19 August 1989: The Pan-European Picnic brings down the Iron Curtain

Pan-European picnic poster © Getty Images
Thousands travelled to the picnic

Food has long been used to smash down barriers and bring people together. But the Pan-European Picnic was no sumptuous banquet between bloated heads of state. It was, as its name suggests, a picnic to bring reformed-minded people together on an August afternoon in 1989.

The air was heavy with change that summer. The communist eastern bloc still faced off against the West over the ‘Iron Curtain’ – the border that separated eastern and western Europe, of which the Berlin Wall was part.

But cracks were appearing. In Hungary, the reformist government had started to issue ‘world passports’ that made travelling easier.

That summer, masses of East Germans travelled down to Lake Balaton in western Hungary for their holidays – as they had done for decades. But this time, many weren’t counting on going back. At the same time and less than an hour’s drive from the lake, opposition activists had gathered to exchange ideas.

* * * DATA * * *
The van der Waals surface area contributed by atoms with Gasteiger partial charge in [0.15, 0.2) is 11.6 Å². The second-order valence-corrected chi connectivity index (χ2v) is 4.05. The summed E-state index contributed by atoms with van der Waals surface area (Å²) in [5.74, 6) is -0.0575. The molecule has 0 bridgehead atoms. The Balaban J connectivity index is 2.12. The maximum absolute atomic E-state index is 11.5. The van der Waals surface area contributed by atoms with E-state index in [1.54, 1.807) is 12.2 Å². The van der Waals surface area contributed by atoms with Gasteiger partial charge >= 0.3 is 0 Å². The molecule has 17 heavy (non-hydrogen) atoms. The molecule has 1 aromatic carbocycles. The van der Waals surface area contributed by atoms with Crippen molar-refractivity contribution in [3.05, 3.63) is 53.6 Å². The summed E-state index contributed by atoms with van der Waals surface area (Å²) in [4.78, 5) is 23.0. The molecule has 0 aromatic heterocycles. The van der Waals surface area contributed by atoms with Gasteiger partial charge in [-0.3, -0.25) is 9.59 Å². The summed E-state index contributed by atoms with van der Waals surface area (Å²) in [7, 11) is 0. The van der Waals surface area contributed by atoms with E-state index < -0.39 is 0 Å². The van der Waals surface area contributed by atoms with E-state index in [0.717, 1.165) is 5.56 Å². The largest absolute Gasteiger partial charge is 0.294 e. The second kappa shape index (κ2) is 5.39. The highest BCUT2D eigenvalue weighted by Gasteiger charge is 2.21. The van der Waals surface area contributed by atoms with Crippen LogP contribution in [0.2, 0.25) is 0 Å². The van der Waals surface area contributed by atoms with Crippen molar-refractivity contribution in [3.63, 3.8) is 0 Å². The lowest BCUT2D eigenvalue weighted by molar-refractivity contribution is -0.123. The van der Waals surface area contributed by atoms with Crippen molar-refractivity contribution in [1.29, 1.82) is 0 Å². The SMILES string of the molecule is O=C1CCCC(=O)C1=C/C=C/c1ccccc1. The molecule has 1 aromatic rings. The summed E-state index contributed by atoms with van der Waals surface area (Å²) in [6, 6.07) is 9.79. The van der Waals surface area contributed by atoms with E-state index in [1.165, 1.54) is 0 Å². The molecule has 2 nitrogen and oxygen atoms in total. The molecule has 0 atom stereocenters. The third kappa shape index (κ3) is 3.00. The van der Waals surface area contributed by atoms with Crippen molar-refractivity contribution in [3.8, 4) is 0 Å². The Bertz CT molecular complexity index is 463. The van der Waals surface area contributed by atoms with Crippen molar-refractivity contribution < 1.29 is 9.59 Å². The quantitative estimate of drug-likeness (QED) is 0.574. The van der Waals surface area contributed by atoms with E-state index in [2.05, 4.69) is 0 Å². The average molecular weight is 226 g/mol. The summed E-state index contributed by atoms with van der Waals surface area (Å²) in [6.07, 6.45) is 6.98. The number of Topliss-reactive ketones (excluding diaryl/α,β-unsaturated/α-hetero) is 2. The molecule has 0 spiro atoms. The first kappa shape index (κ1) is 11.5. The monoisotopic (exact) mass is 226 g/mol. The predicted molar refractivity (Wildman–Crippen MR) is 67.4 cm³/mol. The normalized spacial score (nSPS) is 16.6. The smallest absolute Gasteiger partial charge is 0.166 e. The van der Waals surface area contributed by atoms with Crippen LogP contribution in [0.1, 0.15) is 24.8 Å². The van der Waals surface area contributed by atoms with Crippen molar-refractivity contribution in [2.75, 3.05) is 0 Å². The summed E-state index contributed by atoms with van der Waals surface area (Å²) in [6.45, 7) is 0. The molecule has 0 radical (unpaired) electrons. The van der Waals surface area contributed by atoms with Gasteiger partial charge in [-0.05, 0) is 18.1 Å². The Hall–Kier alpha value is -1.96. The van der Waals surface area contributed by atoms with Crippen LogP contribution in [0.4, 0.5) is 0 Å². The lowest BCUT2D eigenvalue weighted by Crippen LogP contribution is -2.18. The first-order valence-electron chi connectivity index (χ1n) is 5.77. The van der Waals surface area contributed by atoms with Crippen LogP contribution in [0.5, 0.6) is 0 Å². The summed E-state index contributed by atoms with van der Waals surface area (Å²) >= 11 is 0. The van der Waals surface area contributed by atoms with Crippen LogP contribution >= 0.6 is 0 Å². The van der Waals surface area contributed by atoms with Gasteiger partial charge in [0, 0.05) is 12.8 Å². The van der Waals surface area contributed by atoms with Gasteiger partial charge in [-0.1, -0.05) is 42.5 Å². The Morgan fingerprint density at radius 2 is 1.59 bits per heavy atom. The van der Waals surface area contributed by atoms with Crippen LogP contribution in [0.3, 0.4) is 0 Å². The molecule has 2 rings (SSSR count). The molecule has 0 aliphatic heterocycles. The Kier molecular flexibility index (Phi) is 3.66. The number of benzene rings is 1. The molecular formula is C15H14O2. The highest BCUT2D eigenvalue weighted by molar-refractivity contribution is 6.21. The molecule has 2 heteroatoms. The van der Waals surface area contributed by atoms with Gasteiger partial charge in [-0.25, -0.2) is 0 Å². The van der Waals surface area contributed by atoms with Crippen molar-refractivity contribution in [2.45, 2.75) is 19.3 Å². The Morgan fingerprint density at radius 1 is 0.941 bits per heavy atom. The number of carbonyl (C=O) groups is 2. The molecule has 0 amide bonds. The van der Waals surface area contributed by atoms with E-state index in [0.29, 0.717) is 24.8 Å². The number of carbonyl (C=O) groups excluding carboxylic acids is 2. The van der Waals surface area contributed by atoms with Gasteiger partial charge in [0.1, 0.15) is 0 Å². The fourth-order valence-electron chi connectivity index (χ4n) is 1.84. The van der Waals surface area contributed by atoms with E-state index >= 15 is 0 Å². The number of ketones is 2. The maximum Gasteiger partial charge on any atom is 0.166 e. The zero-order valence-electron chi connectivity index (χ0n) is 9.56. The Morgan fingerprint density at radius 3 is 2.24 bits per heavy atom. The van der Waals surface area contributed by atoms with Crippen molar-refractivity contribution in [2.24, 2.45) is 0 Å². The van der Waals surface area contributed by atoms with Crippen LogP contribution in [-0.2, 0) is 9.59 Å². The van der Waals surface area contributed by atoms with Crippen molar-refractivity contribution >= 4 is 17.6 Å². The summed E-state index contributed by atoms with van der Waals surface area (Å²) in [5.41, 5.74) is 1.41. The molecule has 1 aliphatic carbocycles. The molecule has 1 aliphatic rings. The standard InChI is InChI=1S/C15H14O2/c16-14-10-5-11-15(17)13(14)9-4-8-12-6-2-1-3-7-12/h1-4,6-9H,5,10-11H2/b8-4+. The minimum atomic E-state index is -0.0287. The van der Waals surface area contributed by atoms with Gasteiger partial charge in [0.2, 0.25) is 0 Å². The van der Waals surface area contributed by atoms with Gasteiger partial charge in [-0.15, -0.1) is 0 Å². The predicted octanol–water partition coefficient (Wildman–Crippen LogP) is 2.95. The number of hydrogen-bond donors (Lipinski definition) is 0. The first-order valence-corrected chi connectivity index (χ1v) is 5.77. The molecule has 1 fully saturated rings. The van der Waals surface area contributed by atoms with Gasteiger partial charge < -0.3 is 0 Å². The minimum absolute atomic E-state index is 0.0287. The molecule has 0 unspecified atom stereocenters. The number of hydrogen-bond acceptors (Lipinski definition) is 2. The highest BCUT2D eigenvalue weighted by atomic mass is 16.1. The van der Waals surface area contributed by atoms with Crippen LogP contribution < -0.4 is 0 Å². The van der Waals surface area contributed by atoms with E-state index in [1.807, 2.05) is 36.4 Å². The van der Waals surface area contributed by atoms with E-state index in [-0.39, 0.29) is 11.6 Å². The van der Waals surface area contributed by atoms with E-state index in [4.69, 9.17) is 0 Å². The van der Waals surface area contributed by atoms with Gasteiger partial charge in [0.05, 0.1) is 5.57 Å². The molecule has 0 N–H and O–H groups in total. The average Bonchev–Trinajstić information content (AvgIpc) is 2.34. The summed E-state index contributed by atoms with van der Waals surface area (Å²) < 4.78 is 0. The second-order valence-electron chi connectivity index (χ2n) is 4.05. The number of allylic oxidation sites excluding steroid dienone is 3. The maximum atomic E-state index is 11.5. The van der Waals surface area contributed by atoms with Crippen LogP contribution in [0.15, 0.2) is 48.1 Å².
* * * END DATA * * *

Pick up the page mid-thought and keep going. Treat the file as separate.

Over in the eastern part of the country, thousands of Romanians fleeing Nicolae Ceaușescu’s brutal regime streamed into Debrecen. At the town’s university, Otto von Habsburg, member of the European Parliament and the Paneuropean Union, gave a speech raising the idea of a Europe without borders.

The speech struck a chord. Two members of Hungary’s opposition, Mária Filep and Ferenc Mészáros, suggested holding a picnic on the Austro-Hungarian border, inviting the activists at Lake Balaton. The venue for the picnic would be Sopron on the border with Austria.

Crucially, the minister of state, Imre Pozsgay, was sympathetic. The border crossing was to open for three hours during the picnic, while the unarmed guards were stood down.

In East Germany, word spread of the picnic and thousands more travelled to Hungary, despite efforts by the authorities to promote the country’s 40th birthday celebrations.

On 19 August 1989, the Pan-European Picnic passed off peacefully. Hundreds of East Germans grabbed the opportunity to cross into Austria, and weeks later, Hungary opened the border for good. The Iron Curtain had been breached, and on 9 November, the Berlin Wall came down.

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